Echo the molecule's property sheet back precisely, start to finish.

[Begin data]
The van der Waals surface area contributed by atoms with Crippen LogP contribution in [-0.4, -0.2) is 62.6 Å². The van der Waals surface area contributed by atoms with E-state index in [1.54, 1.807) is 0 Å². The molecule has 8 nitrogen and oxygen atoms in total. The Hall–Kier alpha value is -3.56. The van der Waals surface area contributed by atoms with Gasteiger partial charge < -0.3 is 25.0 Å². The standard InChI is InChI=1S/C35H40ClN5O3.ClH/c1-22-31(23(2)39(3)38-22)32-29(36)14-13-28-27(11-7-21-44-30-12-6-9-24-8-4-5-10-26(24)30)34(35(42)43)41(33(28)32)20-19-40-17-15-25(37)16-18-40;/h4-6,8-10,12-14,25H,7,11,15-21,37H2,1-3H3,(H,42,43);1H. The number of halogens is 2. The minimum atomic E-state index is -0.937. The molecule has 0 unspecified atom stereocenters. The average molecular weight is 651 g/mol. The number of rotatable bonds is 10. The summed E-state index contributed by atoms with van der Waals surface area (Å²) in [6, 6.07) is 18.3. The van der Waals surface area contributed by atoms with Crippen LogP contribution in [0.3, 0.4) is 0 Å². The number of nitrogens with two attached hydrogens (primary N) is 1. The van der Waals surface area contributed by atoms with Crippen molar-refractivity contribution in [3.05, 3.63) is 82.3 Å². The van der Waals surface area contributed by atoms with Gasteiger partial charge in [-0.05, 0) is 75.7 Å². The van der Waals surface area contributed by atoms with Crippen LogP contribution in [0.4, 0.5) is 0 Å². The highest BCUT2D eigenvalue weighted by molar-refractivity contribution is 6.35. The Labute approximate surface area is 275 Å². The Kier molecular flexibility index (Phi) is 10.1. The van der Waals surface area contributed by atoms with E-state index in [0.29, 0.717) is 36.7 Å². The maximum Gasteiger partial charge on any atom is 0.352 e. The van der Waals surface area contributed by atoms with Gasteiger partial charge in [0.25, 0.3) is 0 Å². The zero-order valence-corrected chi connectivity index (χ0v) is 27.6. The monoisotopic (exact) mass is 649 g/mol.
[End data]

The van der Waals surface area contributed by atoms with Crippen LogP contribution in [-0.4, -0.2) is 62.6 Å². The van der Waals surface area contributed by atoms with E-state index in [1.54, 1.807) is 0 Å². The molecule has 8 nitrogen and oxygen atoms in total. The Hall–Kier alpha value is -3.56. The van der Waals surface area contributed by atoms with Gasteiger partial charge < -0.3 is 25.0 Å². The standard InChI is InChI=1S/C35H40ClN5O3.ClH/c1-22-31(23(2)39(3)38-22)32-29(36)14-13-28-27(11-7-21-44-30-12-6-9-24-8-4-5-10-26(24)30)34(35(42)43)41(33(28)32)20-19-40-17-15-25(37)16-18-40;/h4-6,8-10,12-14,25H,7,11,15-21,37H2,1-3H3,(H,42,43);1H. The number of halogens is 2. The minimum atomic E-state index is -0.937. The molecule has 0 unspecified atom stereocenters. The average molecular weight is 651 g/mol. The number of rotatable bonds is 10. The summed E-state index contributed by atoms with van der Waals surface area (Å²) in [6, 6.07) is 18.3. The van der Waals surface area contributed by atoms with Crippen LogP contribution in [0.3, 0.4) is 0 Å². The number of nitrogens with two attached hydrogens (primary N) is 1. The van der Waals surface area contributed by atoms with Crippen molar-refractivity contribution in [3.05, 3.63) is 82.3 Å². The van der Waals surface area contributed by atoms with Gasteiger partial charge in [-0.05, 0) is 75.7 Å². The van der Waals surface area contributed by atoms with Crippen LogP contribution in [0.4, 0.5) is 0 Å². The highest BCUT2D eigenvalue weighted by molar-refractivity contribution is 6.35. The Labute approximate surface area is 275 Å². The Kier molecular flexibility index (Phi) is 10.1. The van der Waals surface area contributed by atoms with E-state index in [0.29, 0.717) is 36.7 Å². The maximum Gasteiger partial charge on any atom is 0.352 e. The van der Waals surface area contributed by atoms with Gasteiger partial charge in [0.25, 0.3) is 0 Å². The zero-order valence-corrected chi connectivity index (χ0v) is 27.6. The monoisotopic (exact) mass is 649 g/mol.